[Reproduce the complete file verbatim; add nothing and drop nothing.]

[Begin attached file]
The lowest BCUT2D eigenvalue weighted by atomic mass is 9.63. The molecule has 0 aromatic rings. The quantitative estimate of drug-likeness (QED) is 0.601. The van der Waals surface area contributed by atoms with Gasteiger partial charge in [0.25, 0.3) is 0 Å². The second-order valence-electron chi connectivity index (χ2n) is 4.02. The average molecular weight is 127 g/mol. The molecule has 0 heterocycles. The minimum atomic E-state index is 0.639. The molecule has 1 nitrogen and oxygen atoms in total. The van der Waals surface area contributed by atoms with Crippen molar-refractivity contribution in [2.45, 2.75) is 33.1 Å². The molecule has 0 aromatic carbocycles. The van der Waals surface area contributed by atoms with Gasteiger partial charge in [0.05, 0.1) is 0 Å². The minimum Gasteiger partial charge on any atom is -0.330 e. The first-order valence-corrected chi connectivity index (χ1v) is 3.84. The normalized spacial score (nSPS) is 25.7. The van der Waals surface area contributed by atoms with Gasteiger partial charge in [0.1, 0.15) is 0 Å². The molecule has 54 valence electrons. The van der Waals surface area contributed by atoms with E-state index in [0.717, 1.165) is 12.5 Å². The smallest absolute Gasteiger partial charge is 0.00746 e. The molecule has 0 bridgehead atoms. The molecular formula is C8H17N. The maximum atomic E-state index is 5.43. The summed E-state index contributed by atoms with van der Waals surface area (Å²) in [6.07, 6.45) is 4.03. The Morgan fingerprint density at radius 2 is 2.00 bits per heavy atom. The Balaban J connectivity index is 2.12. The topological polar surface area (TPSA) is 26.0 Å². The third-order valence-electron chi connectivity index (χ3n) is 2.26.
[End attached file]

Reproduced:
The lowest BCUT2D eigenvalue weighted by atomic mass is 9.63. The molecule has 0 aromatic rings. The quantitative estimate of drug-likeness (QED) is 0.601. The van der Waals surface area contributed by atoms with Gasteiger partial charge in [0.25, 0.3) is 0 Å². The second-order valence-electron chi connectivity index (χ2n) is 4.02. The average molecular weight is 127 g/mol. The molecule has 0 heterocycles. The minimum atomic E-state index is 0.639. The molecule has 1 nitrogen and oxygen atoms in total. The van der Waals surface area contributed by atoms with Crippen molar-refractivity contribution in [2.45, 2.75) is 33.1 Å². The molecule has 0 aromatic carbocycles. The van der Waals surface area contributed by atoms with Gasteiger partial charge in [0.05, 0.1) is 0 Å². The minimum Gasteiger partial charge on any atom is -0.330 e. The first-order valence-corrected chi connectivity index (χ1v) is 3.84. The normalized spacial score (nSPS) is 25.7. The van der Waals surface area contributed by atoms with Gasteiger partial charge in [0.1, 0.15) is 0 Å². The molecule has 54 valence electrons. The van der Waals surface area contributed by atoms with E-state index in [0.717, 1.165) is 12.5 Å². The smallest absolute Gasteiger partial charge is 0.00746 e. The molecule has 0 bridgehead atoms. The molecular formula is C8H17N. The maximum atomic E-state index is 5.43. The summed E-state index contributed by atoms with van der Waals surface area (Å²) in [6.07, 6.45) is 4.03. The Morgan fingerprint density at radius 2 is 2.00 bits per heavy atom. The Balaban J connectivity index is 2.12. The topological polar surface area (TPSA) is 26.0 Å². The third-order valence-electron chi connectivity index (χ3n) is 2.26.